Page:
If you haven’t used your gym membership since those first days of January when everything seemed possible, if your expensive workout clothes sit in a pile in the closet with the store tags staring back at you disapprovingly, if your rock-ribbed determination to usher in a fit, new you in 2020 is now as flagging as your abdominal muscles, don’t despair. Come over to the walking club. Here, big problems get smaller, step by step.
In the brutal January cold last year, my wife and I started a new routine of going for a brisk, hourlong walk every day. Maintaining healthy habits is all about closing the potential escape doors of self-rationalizing. If we had started this routine when the weather was great, we would have been more likely to lose our resolve when conditions got bad. By starting when the temperatures were most punishing, we were sealing that escape door. Just as swinging with two bats in the on-deck circle makes a batter feel lighter when holding just one at the plate, April rain feels a lot less intimidating when you’ve already trudged through a February blizzard.
Why walking? Lots of research shows it offers the best mix of health benefits with a low risk of injury. Think of it another way: How many people do you know who became voluble CrossFit evangelists only to go quiet after being hobbled by injuries? And how many had to have their knees scoped because of walking routines? (Sure, it happens, but it’s rare compared with most other forms of exercise. Still: People, please shovel your sidewalks!)
I think the world of my primary care doctor, but he can be a hard guy to please. Several years ago, during my annual checkup, he nudged me to increase my exercise. The following year, I couldn’t wait to tell him I had followed his advice and had returned to biking, logging just as many miles as I had during my 20s. “Biking,” he replied with a long sigh, “can be so dangerous.” Vigorous walking, however, gets his unqualified approval.
I’ve found that, for me, startup costs are the biggest hurdle to regular exercise. Do I have to drive to a health club? Buy expensive equipment I might not use? Deal with the hassle of bungee-cording my bike to my trunk and driving to someplace where I can ride without having to dodge cars?
When it comes to walking, all I have to do is step outside my door. The only equipment I’ve had to invest in? Lined pants and wool socks.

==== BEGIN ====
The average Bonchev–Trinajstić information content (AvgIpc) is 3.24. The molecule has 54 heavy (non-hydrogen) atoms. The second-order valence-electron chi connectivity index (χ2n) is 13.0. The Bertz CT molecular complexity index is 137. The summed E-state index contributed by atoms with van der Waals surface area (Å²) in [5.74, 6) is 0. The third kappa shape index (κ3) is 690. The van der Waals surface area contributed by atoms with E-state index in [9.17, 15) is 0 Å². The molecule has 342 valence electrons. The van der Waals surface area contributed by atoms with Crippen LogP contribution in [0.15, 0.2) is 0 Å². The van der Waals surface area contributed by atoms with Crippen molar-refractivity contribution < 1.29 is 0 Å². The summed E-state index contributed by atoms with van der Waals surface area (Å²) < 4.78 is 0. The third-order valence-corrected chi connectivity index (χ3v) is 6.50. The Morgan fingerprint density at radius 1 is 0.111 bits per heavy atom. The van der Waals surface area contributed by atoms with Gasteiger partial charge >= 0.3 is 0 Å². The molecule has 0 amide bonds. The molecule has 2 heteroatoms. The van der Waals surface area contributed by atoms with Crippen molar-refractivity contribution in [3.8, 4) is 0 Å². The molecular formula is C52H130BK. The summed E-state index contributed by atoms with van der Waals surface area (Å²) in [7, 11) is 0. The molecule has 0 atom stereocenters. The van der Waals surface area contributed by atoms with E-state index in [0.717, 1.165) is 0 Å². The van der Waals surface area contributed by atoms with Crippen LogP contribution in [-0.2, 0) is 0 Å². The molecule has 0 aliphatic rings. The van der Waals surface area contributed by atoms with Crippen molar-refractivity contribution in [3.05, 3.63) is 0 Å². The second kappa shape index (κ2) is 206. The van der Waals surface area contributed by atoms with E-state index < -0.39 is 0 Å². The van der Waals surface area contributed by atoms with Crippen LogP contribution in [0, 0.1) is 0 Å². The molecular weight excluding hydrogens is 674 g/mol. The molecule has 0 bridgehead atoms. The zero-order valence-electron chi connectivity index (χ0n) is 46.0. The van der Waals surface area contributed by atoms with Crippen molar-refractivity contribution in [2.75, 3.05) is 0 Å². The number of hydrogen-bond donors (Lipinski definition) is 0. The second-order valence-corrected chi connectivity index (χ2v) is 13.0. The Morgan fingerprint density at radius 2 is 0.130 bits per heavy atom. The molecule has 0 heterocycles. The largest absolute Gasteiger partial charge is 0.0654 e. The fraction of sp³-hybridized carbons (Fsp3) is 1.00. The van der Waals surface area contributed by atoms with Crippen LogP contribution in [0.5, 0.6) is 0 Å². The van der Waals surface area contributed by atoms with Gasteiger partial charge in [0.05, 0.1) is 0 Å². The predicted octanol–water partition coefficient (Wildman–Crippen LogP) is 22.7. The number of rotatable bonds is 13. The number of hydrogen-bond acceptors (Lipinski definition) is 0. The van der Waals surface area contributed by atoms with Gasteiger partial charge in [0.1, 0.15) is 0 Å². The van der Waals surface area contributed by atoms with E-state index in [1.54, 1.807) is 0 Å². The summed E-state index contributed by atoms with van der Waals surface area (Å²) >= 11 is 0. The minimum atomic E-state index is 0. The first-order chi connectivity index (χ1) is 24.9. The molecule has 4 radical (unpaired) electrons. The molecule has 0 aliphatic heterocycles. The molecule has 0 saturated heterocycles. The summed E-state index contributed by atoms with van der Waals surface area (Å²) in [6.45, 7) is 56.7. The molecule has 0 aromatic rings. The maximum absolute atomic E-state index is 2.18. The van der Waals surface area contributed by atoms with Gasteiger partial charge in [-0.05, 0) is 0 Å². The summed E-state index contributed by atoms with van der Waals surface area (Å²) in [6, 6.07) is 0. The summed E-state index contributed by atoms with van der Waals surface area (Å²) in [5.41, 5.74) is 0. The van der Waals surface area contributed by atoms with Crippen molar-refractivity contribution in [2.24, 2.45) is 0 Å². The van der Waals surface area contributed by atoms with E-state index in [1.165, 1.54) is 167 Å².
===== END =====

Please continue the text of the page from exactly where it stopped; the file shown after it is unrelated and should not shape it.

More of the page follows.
Because my wife and I have schedules that change from day to day, we’ve generally been able to keep up the routine of walking together by being flexible on the time: morning, midday, or evenings. There aren’t many weeks when we’ve hit our goal of walking all seven days, but we’ve probably averaged five. And we’ve found that walking together is a great way to catch up with each other away from distractions, while benefiting from the magical powers of fresh air.
Of course, walking also works fine as a solo activity, and is adaptable to even the most restrictive schedules. You can do it during your lunch hour and return to your desk without having to worry about either showering or stinking up the place. If you can’t commit an hour a day, just do what you can. A study of women published last year in JAMA Internal Medicine dispelled the popular “10,000 steps” myth, finding that participants who took just 4,400 steps a day had significantly lower mortality rates during a follow-up period than those who were less active.
If weight loss is your goal, you probably won’t get there just with walking. But I’ve found it’s great for waistline maintenance, and if I’m exercising regularly, I’m more likely to eat sensibly. The cardiovascular benefits from all this regular exercise are especially noticeable when I walk up the steep hill at the end of our regular route. It no longer leaves me winded.
Not that there aren’t some traps with walking. During a period of business travel out West last spring, I was determined to keep up my regimen. My hotel outside Denver sat in a bland office park, next to a golf course, so I took my walk along the paved path hugging the perimeter of the sprawling course. After I’d been on foot for half an hour, the golf pro sped up to me in his cart and demanded to know what I was doing. When I told him I was getting in a walk, he looked at me incredulously before insisting that I hop into his cart. “The ways these guys play,” he said, “you’re going to get hit in the head and killed, and they’ll go right back to their game.”
The dangers of exercise. I could almost hear my doctor’s sigh.
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